“Saving Yourself in a Crowd”

That’s the title of a useful article by Lawrence A. Kane.  It contains valuable insights into crowd behavior, and how to deal with them.

The crowd mindset of being one face among hundreds can be a very dangerous thing. It’s quite easy to get caught up in the fray, not truly thinking about what is going on. It can even be a lot of fun for those involved, particularly when they don’t consider the consequences. For some, it’s an adrenaline rush that rivals any amusement park ride. Consequently, things can get out of hand pretty quickly. When they do, they are very difficult to stop, even once law enforcement officers arrive to take control.

. . .

A panicked crowd is just as dangerous, if not more so, than a riotous mob. When someone believes that there is imminent danger and flees in panic, his or her actions can spark fear in others who act accordingly. This fear can be initiated by actions from others such as setting off a bomb or discharging a firearm, and may be exacerbated by environmental factors such as flooding, smoke, fire, or tear gas. It gets even worse if there are limited escape routes, blocked exits, or other factors that lead to desperation where people begin fighting each other to clear a path so that they can get away. Think about all the people who have been crushed to death at nightclubs, concerts, or sporting events when crowds got out of control.

. . .

If you are a civilian concerned about self-defense then your goal will be to escape to safety, remaining as anonymous and avoiding as much of the conflict as possible in the process. You will move away from the danger.

. . .

There is a huge difference between a highly-spirited crowd of shoppers, a restless throng teetering on the edge of violence, and a riotous mob, one that most anyone actively paying attention can sense. As things begin to turn ugly, don’t hang around to watch no matter how fascinating it might be. Leave as quickly and quietly as possible. Plan your exit route to minimize contact with others, even if it means taking the “long way” around the scene. Slip through gaps between others rather than shoving people out of your way to the extent practicable.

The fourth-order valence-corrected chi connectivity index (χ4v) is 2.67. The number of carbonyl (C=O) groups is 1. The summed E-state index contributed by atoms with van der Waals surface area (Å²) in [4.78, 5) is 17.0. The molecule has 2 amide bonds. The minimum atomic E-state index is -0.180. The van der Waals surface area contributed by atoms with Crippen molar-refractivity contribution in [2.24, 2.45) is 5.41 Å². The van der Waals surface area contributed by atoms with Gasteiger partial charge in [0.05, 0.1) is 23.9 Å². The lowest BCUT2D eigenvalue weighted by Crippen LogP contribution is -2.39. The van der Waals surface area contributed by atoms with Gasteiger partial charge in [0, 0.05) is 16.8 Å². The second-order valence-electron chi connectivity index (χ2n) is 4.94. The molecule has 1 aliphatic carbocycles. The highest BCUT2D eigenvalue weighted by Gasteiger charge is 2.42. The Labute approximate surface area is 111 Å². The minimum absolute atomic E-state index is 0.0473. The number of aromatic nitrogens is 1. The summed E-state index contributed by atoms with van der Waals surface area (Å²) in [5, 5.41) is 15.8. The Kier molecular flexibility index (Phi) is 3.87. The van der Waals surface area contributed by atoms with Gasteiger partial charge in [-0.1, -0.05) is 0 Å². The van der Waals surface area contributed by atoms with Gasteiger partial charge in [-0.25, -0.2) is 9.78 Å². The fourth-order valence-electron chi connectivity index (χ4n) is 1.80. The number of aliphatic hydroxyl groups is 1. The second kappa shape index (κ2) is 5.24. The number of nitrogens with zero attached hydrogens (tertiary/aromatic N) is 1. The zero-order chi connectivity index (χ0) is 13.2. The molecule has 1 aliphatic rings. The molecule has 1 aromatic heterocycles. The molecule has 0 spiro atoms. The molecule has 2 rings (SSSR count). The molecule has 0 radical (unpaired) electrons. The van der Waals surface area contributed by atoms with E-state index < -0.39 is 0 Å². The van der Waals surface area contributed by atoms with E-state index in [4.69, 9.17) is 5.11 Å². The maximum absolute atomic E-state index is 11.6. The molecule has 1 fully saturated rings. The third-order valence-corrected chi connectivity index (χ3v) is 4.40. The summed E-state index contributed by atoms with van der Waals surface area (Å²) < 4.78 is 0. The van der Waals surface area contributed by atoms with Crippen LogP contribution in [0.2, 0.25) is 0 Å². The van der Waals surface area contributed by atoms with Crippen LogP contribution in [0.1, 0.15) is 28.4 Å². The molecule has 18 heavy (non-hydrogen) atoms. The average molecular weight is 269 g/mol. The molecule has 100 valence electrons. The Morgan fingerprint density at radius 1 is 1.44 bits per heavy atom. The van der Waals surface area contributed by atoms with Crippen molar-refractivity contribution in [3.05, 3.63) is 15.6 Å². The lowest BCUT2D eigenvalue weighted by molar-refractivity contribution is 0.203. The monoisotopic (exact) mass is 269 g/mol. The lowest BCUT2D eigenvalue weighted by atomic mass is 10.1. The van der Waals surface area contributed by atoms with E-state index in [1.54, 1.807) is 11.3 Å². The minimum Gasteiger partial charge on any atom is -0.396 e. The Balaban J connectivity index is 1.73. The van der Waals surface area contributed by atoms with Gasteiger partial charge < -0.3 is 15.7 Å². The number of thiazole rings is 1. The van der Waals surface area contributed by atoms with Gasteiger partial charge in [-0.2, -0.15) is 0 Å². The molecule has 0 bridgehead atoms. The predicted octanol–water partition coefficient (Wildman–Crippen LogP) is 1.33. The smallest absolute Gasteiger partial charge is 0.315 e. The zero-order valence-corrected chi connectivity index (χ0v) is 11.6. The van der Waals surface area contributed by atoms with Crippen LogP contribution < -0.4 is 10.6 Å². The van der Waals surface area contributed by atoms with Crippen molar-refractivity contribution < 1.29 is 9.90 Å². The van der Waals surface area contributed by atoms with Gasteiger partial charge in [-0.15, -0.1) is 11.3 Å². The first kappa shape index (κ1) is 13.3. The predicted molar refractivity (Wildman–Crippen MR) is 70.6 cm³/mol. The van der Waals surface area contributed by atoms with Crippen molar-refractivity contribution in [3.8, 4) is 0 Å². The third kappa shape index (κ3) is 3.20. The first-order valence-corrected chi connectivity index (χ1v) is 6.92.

If you are forced to fight you may attract undue attention and quickly find yourself facing multiple opponents who want to beat you down or law enforcement officers who don’t realize that you are the good guy. If you are knocked to the ground or stumble and fall you may very well be trampled. If you have to fight you will lose valuable time and there is no guarantee that you will survive the encounter, so rather than engaging opponents directly, attempt to deflect or redirect anyone who tries to slow your escape using open-hand techniques.

There’s more at the link.

In these troubled times, where riots and urban unrest are so prevalent, this sort of information may save your life.  Read, remember, and discuss with your family members.  It might come in handy.


1 comment

  1. Just today I was rereading my copy of FM19-15 Domestic Disturbances, a field manual put out by the War Dept in July 1945. I suppose tactics haven't changed all that much in the intervening years.

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